International Larix Arboretum

From Wikipedia, the free encyclopedia
Jump to: navigation, search

Coordinates: 48°23′02″N 114°03′27″W / 48.3838°N 114.0575°W / 48.3838; -114.0575 The International Larix Arboretum is a small arboretum of 1.2 acres (4,900 m2) dedicated to the scientific study of the larch (Larix) species. It is located within the Coram Experimental Forest, 30 yards SE of the Hungry Horse Ranger station at 10 Hungry Horse Drive Hungry Horse, Montana. The Arboretum is open to the public, without charge, during daylight hours from April to October.

Coram Experimental Forest was established in 1933 on the Flathead National Forest as an area representative of the Western Larch (Larix occidentalis). While quite similar in appearance to other members of the pine tree family (pinaceae), the larch is not an evergreen. It is deciduous and its needle-like leaves turn yellow and are shed in the autumn. In addition, its wood is water resistant and thus used for fence posts, boat building, and exterior cladding.

The Arboretum was dedicated on October 7, 1992 as part of an International Larix Symposium to provide opportunities for species comparisons and genetics research. Species from North America, Asia, and Europe were planted, along with subspecies and hybrids. The Arboretum is organized as three equal-sized blocks, each about 70 by 230 feet (21 by 70 m), with 12 trees of each species, subspecies, and hybrids in each of the three blocks, for a total of nearly 600 trees.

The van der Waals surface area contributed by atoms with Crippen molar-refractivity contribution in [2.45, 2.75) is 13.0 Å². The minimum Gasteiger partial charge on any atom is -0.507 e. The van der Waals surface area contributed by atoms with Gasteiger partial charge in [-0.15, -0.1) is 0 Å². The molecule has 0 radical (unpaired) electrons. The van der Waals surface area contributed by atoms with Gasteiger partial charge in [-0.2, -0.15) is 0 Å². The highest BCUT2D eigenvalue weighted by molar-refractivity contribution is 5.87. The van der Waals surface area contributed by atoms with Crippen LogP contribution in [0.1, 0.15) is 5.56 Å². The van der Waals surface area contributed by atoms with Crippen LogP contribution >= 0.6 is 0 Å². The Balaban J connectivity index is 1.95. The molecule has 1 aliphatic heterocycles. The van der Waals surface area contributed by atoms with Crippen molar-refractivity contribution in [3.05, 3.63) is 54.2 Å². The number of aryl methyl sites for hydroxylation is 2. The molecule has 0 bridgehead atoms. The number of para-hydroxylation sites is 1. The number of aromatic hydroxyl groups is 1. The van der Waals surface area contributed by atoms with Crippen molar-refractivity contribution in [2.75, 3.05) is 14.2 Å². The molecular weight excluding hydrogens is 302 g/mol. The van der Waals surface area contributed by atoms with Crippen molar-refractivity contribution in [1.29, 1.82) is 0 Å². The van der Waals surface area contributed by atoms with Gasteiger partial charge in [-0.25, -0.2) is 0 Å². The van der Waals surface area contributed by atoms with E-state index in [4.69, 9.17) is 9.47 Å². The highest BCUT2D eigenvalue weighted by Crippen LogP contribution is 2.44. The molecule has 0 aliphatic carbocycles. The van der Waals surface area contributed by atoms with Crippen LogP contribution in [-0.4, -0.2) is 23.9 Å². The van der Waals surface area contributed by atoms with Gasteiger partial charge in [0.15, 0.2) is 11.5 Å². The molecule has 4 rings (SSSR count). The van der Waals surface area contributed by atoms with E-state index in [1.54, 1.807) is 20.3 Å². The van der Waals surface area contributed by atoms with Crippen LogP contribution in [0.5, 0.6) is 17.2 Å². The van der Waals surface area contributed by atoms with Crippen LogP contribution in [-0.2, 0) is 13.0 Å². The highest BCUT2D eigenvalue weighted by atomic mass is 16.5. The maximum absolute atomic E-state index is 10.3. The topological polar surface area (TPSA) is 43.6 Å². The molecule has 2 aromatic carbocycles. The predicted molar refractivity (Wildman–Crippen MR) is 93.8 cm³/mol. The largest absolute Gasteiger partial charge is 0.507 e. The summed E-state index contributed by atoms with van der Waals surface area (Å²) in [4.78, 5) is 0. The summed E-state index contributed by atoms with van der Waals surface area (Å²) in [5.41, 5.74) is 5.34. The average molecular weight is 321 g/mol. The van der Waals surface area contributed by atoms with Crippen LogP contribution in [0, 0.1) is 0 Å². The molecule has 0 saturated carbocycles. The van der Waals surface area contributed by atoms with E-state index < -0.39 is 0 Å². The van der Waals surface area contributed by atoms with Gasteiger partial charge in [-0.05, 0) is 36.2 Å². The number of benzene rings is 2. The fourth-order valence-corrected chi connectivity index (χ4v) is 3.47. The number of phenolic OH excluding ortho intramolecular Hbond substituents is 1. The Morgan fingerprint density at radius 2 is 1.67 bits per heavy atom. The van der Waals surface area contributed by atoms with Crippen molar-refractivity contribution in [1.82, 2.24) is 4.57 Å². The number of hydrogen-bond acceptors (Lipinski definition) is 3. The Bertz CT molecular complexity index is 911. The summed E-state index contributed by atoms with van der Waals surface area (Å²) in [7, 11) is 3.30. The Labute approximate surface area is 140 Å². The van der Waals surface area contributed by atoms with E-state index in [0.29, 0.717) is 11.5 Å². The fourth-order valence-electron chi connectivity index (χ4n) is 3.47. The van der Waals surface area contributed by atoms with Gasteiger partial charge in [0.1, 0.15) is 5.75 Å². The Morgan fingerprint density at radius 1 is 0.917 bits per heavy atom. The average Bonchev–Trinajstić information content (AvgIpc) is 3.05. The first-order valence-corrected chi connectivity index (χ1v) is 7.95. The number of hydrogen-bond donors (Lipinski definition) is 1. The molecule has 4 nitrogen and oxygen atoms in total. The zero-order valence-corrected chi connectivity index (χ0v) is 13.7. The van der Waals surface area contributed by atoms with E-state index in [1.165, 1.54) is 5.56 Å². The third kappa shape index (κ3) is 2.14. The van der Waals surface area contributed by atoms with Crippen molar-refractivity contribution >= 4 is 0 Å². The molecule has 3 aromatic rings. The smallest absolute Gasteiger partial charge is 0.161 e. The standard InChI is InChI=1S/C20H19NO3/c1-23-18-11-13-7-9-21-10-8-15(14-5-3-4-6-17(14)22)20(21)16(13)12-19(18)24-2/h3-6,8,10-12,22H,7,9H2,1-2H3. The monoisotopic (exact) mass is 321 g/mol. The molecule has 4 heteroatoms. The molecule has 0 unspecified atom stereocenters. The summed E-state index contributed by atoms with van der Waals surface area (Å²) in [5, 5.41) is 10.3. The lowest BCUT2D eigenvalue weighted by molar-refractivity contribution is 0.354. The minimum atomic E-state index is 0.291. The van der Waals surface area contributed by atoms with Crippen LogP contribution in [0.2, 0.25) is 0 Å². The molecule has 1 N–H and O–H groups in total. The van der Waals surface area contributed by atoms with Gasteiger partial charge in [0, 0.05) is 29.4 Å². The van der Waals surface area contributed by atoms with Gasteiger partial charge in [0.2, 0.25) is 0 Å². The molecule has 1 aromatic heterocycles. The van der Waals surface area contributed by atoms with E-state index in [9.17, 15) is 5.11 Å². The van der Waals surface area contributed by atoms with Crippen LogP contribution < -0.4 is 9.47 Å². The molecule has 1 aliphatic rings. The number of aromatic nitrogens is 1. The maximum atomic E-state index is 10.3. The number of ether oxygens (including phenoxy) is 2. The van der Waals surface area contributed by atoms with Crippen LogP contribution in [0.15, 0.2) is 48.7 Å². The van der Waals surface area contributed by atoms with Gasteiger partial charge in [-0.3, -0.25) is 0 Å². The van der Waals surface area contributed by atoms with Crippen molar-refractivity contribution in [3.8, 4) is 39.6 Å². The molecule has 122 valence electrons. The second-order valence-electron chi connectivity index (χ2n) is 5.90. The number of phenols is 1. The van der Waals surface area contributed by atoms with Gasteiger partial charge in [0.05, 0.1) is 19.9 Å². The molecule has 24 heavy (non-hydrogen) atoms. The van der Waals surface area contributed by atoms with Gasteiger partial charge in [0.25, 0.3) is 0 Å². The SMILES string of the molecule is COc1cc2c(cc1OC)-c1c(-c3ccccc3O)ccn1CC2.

The species planted are European Larch (Larix decidua), Dahurian Larch (Larix gmelinii), Japanese Larch (Larix kaempferi), Tamarack Larch (Larix laricina), Subalpine Larch (Larix lyallii), Masters' Larch (Larix mastersiana), Western Larch (Larix occidentalis), Chinese Larch (Larix potaninii), and Siberian Larch (Larix sibirica). Himalayan Larch (Larix griffithii) was also to be planted but seed could not be obtained.

Hybrids planted include L. decidua x L. kaempferi (Larix x marschlinsii; Dunkeld Larch), L. lyallii x L. occidentalis (Bitterroot Larch), and L. occidentalis x L. lyallii (Bitterroot Larch, reverse cross).

References[edit]

  • Schmidt, W. C. & McDonald, K. J., eds. (1995). Ecology and Management of Larix Forests: A Look Ahead. Proceedings of an International Symposium. U.S. Dept. of Agric. Forest Service, Intermountain Research Station General Technical Report GTR-INT-319.

External links[edit]

See also[edit]